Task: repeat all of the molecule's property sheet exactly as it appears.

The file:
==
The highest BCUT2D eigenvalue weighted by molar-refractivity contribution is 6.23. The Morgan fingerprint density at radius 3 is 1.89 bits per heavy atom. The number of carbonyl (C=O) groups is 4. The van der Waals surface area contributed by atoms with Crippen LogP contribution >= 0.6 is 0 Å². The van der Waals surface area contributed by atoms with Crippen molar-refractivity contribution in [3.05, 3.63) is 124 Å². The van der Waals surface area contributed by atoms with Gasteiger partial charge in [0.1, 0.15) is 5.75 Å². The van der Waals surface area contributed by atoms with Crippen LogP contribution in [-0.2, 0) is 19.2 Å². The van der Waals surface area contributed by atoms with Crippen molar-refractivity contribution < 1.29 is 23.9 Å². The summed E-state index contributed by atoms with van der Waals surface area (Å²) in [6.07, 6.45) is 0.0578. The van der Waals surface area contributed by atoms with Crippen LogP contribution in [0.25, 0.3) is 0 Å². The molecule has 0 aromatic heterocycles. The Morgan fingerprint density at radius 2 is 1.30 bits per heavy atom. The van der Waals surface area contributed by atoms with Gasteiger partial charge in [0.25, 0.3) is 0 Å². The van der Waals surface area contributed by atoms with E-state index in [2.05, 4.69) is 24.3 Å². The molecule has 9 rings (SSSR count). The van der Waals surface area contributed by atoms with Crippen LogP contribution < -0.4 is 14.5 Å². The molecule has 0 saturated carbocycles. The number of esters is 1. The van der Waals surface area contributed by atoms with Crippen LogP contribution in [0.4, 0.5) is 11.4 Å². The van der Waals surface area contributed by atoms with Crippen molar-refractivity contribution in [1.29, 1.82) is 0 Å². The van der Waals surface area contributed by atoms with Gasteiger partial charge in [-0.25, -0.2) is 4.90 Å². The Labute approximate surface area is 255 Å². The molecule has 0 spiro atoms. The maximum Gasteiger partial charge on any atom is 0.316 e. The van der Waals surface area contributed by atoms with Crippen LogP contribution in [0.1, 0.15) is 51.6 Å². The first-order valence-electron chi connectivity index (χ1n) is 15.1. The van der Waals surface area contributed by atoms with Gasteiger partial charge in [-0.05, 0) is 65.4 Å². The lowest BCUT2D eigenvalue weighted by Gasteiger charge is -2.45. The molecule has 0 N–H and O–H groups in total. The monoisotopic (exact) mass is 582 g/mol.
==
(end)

The highest BCUT2D eigenvalue weighted by molar-refractivity contribution is 6.23. The Morgan fingerprint density at radius 3 is 1.89 bits per heavy atom. The number of carbonyl (C=O) groups is 4. The van der Waals surface area contributed by atoms with Crippen LogP contribution >= 0.6 is 0 Å². The van der Waals surface area contributed by atoms with Crippen molar-refractivity contribution in [3.05, 3.63) is 124 Å². The van der Waals surface area contributed by atoms with Gasteiger partial charge in [0.1, 0.15) is 5.75 Å². The van der Waals surface area contributed by atoms with Crippen LogP contribution in [-0.2, 0) is 19.2 Å². The van der Waals surface area contributed by atoms with Crippen molar-refractivity contribution < 1.29 is 23.9 Å². The summed E-state index contributed by atoms with van der Waals surface area (Å²) in [6.07, 6.45) is 0.0578. The van der Waals surface area contributed by atoms with Crippen LogP contribution in [0.25, 0.3) is 0 Å². The molecule has 0 aromatic heterocycles. The Morgan fingerprint density at radius 2 is 1.30 bits per heavy atom. The van der Waals surface area contributed by atoms with Gasteiger partial charge in [0.25, 0.3) is 0 Å². The van der Waals surface area contributed by atoms with E-state index in [2.05, 4.69) is 24.3 Å². The molecule has 9 rings (SSSR count). The van der Waals surface area contributed by atoms with Crippen LogP contribution < -0.4 is 14.5 Å². The molecule has 0 saturated carbocycles. The number of esters is 1. The van der Waals surface area contributed by atoms with Crippen LogP contribution in [0.4, 0.5) is 11.4 Å². The van der Waals surface area contributed by atoms with Crippen molar-refractivity contribution in [1.29, 1.82) is 0 Å². The van der Waals surface area contributed by atoms with Gasteiger partial charge in [-0.25, -0.2) is 4.90 Å². The Labute approximate surface area is 255 Å². The molecule has 0 spiro atoms. The maximum Gasteiger partial charge on any atom is 0.316 e. The van der Waals surface area contributed by atoms with Crippen LogP contribution in [0.1, 0.15) is 51.6 Å². The first-order valence-electron chi connectivity index (χ1n) is 15.1. The van der Waals surface area contributed by atoms with Gasteiger partial charge in [-0.05, 0) is 65.4 Å². The lowest BCUT2D eigenvalue weighted by Gasteiger charge is -2.45. The molecule has 0 N–H and O–H groups in total. The monoisotopic (exact) mass is 582 g/mol.